Why then does the other view maintain its vitality among the cultured? I think it is partly through a misunderstanding. People think of “story” or “action” as meaning something external, and they know that they are more interested in something internal or spiritual. If they realized that Aristotle’s praxis, or story, covers the internal as well as the external, they would withdraw much of their objection. The essential point, it seems to me, is that the subject of Romeo and Juliet is “the tragic history of Romeo and Juliet”: it is not a study of Romeo plus Juliet plus Mercutio plus the Nurse plus Friar Laurence, and so on, though it must contain studies or at least sketches of all of them.

It seems that in the present generation there is still a reaction against the over-ingenious and artificial plots invented in the latter part of the nineteenth century, especially on the French stage. Hence clever dramatists are “bored” by plots of the old sort, while most of them have not yet found out how to make really good plots of a more exacting sort. And secondly, there is no doubt that the last fifty years have seen an immense increase of interest in the study of character and increase of skill in analyzing or depicting it. The artist naturally likes the thing he can do and depreciates what he has no taste for.

We can see, therefore, what Aristotle means by insisting on the primacy of the “story” or the praxis, and the need of its being “one and complete.” But it does not follow that the ancient Greek and Latin poets really did what Aristotle thought they ought to do. Let us consider the point.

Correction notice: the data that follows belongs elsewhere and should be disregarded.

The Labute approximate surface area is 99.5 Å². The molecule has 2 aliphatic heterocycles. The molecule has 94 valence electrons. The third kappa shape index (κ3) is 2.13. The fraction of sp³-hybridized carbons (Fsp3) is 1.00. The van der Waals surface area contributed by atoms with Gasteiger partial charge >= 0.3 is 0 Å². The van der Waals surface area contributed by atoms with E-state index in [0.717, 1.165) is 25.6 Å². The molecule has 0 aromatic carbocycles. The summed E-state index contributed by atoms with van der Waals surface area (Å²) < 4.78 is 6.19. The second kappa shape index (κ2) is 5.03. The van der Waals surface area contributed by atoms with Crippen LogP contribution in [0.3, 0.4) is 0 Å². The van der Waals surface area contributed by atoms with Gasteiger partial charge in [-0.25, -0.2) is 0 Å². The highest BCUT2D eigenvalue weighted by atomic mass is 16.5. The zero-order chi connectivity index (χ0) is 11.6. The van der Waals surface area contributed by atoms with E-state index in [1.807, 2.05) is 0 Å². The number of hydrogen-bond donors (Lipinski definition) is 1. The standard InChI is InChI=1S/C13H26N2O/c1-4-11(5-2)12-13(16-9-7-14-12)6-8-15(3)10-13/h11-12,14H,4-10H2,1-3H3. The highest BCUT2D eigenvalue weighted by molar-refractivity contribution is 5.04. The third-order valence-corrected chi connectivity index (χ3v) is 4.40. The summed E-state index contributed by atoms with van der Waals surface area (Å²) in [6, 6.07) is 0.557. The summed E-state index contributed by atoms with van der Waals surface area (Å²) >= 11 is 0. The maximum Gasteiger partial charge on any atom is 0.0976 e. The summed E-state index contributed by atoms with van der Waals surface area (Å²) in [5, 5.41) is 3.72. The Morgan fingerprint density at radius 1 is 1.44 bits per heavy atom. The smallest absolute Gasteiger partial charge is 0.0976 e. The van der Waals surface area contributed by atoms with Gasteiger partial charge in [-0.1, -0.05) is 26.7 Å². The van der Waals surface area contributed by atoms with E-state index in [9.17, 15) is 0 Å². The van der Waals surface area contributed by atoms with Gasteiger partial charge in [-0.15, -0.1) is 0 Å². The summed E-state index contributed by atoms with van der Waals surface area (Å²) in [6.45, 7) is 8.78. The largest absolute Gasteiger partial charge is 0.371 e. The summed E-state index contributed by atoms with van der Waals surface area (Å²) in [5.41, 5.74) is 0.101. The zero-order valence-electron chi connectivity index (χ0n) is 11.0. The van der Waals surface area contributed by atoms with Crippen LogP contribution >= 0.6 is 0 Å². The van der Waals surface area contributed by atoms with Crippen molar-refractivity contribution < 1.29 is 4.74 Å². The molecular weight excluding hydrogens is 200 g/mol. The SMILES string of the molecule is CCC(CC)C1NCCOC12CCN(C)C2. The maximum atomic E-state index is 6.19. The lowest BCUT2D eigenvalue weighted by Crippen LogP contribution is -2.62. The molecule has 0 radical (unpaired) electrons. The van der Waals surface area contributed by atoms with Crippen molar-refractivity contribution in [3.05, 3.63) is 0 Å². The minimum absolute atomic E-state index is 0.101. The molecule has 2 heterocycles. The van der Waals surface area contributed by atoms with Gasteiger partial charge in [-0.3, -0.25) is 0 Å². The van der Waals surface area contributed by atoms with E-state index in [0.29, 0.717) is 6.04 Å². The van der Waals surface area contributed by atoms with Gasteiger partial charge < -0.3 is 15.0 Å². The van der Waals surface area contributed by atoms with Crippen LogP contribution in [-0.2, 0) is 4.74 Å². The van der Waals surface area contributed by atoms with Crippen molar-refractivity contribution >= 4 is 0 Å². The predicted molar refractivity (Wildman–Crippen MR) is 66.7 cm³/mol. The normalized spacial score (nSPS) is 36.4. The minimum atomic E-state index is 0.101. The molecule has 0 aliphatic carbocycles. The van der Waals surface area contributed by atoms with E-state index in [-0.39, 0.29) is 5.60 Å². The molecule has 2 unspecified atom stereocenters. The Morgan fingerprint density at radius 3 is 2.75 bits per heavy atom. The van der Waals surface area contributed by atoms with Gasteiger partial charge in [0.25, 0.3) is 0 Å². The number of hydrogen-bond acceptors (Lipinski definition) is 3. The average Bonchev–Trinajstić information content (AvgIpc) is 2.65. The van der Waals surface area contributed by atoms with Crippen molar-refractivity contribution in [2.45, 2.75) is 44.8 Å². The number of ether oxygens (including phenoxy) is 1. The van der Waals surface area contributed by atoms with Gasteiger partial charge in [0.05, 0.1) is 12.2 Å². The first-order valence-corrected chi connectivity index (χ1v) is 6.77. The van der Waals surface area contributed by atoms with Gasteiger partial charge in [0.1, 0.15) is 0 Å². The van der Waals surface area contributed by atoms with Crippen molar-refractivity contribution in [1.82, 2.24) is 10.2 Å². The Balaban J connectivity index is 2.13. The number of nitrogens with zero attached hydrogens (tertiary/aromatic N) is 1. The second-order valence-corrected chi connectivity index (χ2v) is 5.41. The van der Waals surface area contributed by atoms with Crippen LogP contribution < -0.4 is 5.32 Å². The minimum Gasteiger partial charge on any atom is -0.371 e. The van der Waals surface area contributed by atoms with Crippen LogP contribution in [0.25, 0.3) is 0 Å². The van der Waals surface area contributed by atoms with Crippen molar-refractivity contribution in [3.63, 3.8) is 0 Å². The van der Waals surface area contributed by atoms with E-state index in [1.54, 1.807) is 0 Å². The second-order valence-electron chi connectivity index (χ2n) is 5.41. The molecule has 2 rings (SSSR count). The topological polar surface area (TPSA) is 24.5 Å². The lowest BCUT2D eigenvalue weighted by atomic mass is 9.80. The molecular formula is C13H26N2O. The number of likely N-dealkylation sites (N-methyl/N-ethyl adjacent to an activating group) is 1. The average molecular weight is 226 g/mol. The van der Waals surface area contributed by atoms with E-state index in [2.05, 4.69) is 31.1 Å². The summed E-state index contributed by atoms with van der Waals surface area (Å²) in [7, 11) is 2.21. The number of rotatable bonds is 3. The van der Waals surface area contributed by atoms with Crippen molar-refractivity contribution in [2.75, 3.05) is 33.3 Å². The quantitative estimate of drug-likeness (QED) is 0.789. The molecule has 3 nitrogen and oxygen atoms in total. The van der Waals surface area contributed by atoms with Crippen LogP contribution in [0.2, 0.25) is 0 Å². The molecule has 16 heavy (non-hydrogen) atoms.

First, there can be no doubt whatever of the artistic unity and admirable construction of the Iliad and the Odyssey. (The point has, of course, nothing to do with the supposed single authorship of a person called “Homer.”) They are almost the only epics in the world which are still read with pleasure in prose translations, though these, of course, give little of the charm of the original except the story. They are read in full translations; they are read in abbreviated forms. They are read both by boys and by girls. They sell. And the reason is not so much any inherent magnificence in the actual incidents, as the skill of the story-telling. Vergil’s Aeneid again has unity of a sort, and considerable variety, apart from its exquisite beauty in detail; but few would read it for the story. The Nibelungenlied and the Chanson de Roland in their extant forms are both diffuse and shapeless, however fine the underlying story of the first and the language of the second. Paradise Lost has unity, but not much human interest, and rather a limited range of incident. But think of most other epics! What is the story of the Faery Queene, or Endymion, or The Revolt of Islam? Few indeed could say. One cannot remember the stories, they are so shapeless and ill constructed. And consequently these epics, in spite of the beauty of individual parts, are difficult to read through. Chaucer, of course, has the power of seeing his story as a whole and consequently of telling it, but he is hardly an epic writer. Don Juan, Orlando Furioso, are entertaining or brilliant in episodes, but the plots of both wander helplessly. Even Dante’s Divina Commedia, though a great continuous stretch, is hardly an organic unity. He chose a theme which enabled him to add incidents here and there as the mood took him. He can hardly stand up to Aristotle’s dictum: “A thing whose presence or absence makes no difference to a whole is not a part of that whole.” The truth is that few poets since the beginning of literature have had the strength both of will and of intellect to grasp a great continuous theme and work it out organically with an eye to the whole.